Mississippi, Maine Congressional Delegation Letter to Pentagon Leadership on Shipbuilding

March 16, 2021 10:14 AM

The following is the March 15, 2021 letter from the Maine and Mississippi congressional delegation to Defense Secretary Lloyd Austin and Deputy Defense Secretary Kathleen Hicks on Navy shipbuilding. The two naval shipyards that build large surface warships are in Maine and Mississippi.

March 15, 2021

Dear Secretary Austin and Deputy Secretary Hicks:

Congratulations to you both for your recent confirmations to assume the leadership of th Department of Defense (DOD). We write to express our strong support for a robust Navy shipbuilding budget, including funding for the continued procurement of Large Surface Combatants, and urge you to endorse unambiguously the long-standing and congressionally mandated requirement for a larger Navy fleet.

While we recognize that the new Administration will likely review the nation’s National Defense Strategy and budgetary priorities, the requirement for a larger Navy has been both established in law and confirmed by numerous Navy and independent studies. In 2017, the national policy of achieving a 355-ship Navy was enacted into law, adopting the fleet size called for in the Navy’s December 2016 Force Structure Assessment. Three other congressionally mandated, independent studies similarly called for a Navy much larger than the current 298 deployable battle force ships in the fleet today. In December 2020, the Department released an updated 30-year shipbuilding plan that called for 405 manned ships by the year 2051.

China, which each of you identified during your recent Senate nomination hearings as the foremost national security challenge facing our nation, currently has the largest Navy in the world, including approximately 350 ships. DOD has identified China as “the top ship-producing nation in the world by tonnage” and notes that China “is increasing its shipbuilding capacity and capability for all naval classes.” In the era of great-power competition, a stronger U.S. Navy capable of projecting power around the world is necessary to ensure America’s national and economic security during peacetime as well as to defeat our adversaries should deterrence fail.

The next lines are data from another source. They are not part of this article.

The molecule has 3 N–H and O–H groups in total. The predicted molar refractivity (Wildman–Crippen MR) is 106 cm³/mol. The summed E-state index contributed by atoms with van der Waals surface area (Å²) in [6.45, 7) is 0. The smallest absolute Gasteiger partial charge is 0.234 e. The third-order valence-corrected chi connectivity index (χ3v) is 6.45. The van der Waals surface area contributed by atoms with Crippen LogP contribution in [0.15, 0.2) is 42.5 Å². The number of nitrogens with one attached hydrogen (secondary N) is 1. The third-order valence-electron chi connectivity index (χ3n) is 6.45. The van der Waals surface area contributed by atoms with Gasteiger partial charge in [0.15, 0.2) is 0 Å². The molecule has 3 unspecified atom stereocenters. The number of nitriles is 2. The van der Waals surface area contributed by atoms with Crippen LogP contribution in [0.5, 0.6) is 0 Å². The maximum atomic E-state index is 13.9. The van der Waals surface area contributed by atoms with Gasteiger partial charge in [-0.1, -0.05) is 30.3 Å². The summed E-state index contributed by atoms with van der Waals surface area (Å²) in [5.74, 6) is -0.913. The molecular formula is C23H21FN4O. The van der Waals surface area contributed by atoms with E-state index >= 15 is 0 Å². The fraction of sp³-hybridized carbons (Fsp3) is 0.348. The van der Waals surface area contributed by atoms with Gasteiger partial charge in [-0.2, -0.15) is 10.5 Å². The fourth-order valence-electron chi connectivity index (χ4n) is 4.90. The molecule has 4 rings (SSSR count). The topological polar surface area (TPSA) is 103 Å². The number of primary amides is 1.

We are concerned that the DOD and the Navy are not keeping pace with China on shipbuilding. Due to the long lead times necessary to properly procure and resource a larger fleet, attention must be paid to this critical issue immediately.

The appropriate composition of a growing fleet is also a significant consideration. The Navy’s Large Surface Combatants (LSC) are a vital component of the surface fleet and must be an important focus of future shipbuilding plans and efforts. DDG-51s are the true workhorses of the Navy, conducting freedom of navigation missions in the South China Sea, leading maritime security patrols in the North Atlantic, and deterring Iranian aggression in the Persian Gulf. The newest Flight III ships, to be delivered to the fleet in the coming years, will significantly improve the anti-air and ballistic missile defense capabilities of the Navy. For example, the new AN/SPY-6 radar will be 35 times more sensitive than current systems and will allow our destroyers and other defended ships to operate in higher threat areas. In addition to the Flight III capabilities that will soon reach the fleet, the planned future DDG(X) will bring enhanced capabilities that ensure we remain ahead of our evolving adversaries.

Ultimately, Congress is responsible for annual DOD and Navy authorizations and appropriations. As members of our respective chambers’ Appropriations and Armed Services Committees, we will continue to support expanding the fleet in order to protect our national security and safeguard our prosperity in an increasingly contested international security environment. Accordingly, the FY 2021 defense appropriations bill provided $23.27 billion for ten battle force Navy ships. This included funding to procure two new DDG-51 Flight III destroyers, as well as an additional $130 million in long lead materials that may only be used to support procurement of an additional DDG-51 in FY 2022. The FY 2021 National Defense Authorization Act likewise also authorized this funding.

Furthermore, a strong shipbuilding industrial base is a prerequisite for ensuring the Navy’s maritime superiority. As the Navy correctly identified in its December 2020 shipbuilding plan, “[o]ur shipbuilding and supporting vendor base constitute a national security imperative that must be steadily supported, and grown, to maintain a skilled workforce.” Accordingly, the Navy should ensure stability and predictably in the LSC industrial base by supporting a follow-on DDG-51 Flight III multi-year procurement contract of at least fifteen ships to extend beyond FY 2022, the expiration year of the current contract. As noted in the House and Senate reports to the defense bill, a follow-on DDG-51 Flight III multi-year procurement contract will help ensure that the Flight III DDG’s critical and unique capabilities are made available to the Navy, and will provide support and stability to a crucial component of the defense industrial base.

As you continue to review and update the Department’s strategy and budget plans, we urge you to clearly commit to a larger and more capable Navy. Thank you for your consideration of this important issue, and we look forward to your response.



Susan M. Collins Jared Golden
United States Senator Member of Congress

Roger F. Wicker Chellie Pingree
United States Senator Member of Congress

Angus S. King Trent Kelly
United States Senator Member of Congress

Cindy Hyde-Smith
United States Senator

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